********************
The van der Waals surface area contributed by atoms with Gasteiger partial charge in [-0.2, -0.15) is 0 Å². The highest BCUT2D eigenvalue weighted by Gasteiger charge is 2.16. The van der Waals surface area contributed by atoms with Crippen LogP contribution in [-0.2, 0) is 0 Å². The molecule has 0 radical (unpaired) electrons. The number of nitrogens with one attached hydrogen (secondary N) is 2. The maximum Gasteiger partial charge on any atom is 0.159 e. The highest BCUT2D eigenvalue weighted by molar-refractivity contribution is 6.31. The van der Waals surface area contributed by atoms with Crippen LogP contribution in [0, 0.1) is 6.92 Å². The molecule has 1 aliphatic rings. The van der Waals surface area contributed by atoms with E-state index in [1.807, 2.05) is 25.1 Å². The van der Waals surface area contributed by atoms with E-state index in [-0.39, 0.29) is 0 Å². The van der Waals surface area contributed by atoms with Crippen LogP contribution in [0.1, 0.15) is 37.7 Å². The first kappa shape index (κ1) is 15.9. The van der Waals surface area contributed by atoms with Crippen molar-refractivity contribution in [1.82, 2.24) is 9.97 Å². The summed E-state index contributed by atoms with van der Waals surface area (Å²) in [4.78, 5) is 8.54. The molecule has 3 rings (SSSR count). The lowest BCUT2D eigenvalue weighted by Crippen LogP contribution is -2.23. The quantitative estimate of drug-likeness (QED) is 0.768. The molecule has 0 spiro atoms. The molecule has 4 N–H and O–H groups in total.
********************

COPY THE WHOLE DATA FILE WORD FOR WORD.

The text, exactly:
The van der Waals surface area contributed by atoms with Gasteiger partial charge in [-0.2, -0.15) is 0 Å². The highest BCUT2D eigenvalue weighted by Gasteiger charge is 2.16. The van der Waals surface area contributed by atoms with Crippen LogP contribution in [-0.2, 0) is 0 Å². The molecule has 0 radical (unpaired) electrons. The number of nitrogens with one attached hydrogen (secondary N) is 2. The maximum Gasteiger partial charge on any atom is 0.159 e. The highest BCUT2D eigenvalue weighted by molar-refractivity contribution is 6.31. The van der Waals surface area contributed by atoms with Crippen LogP contribution in [0, 0.1) is 6.92 Å². The molecule has 1 aliphatic rings. The van der Waals surface area contributed by atoms with E-state index in [1.807, 2.05) is 25.1 Å². The van der Waals surface area contributed by atoms with E-state index in [-0.39, 0.29) is 0 Å². The van der Waals surface area contributed by atoms with Crippen LogP contribution in [0.1, 0.15) is 37.7 Å². The first kappa shape index (κ1) is 15.9. The van der Waals surface area contributed by atoms with Crippen molar-refractivity contribution in [1.82, 2.24) is 9.97 Å². The summed E-state index contributed by atoms with van der Waals surface area (Å²) in [4.78, 5) is 8.54. The molecule has 3 rings (SSSR count). The lowest BCUT2D eigenvalue weighted by Crippen LogP contribution is -2.23. The quantitative estimate of drug-likeness (QED) is 0.768. The molecule has 0 spiro atoms. The molecule has 4 N–H and O–H groups in total.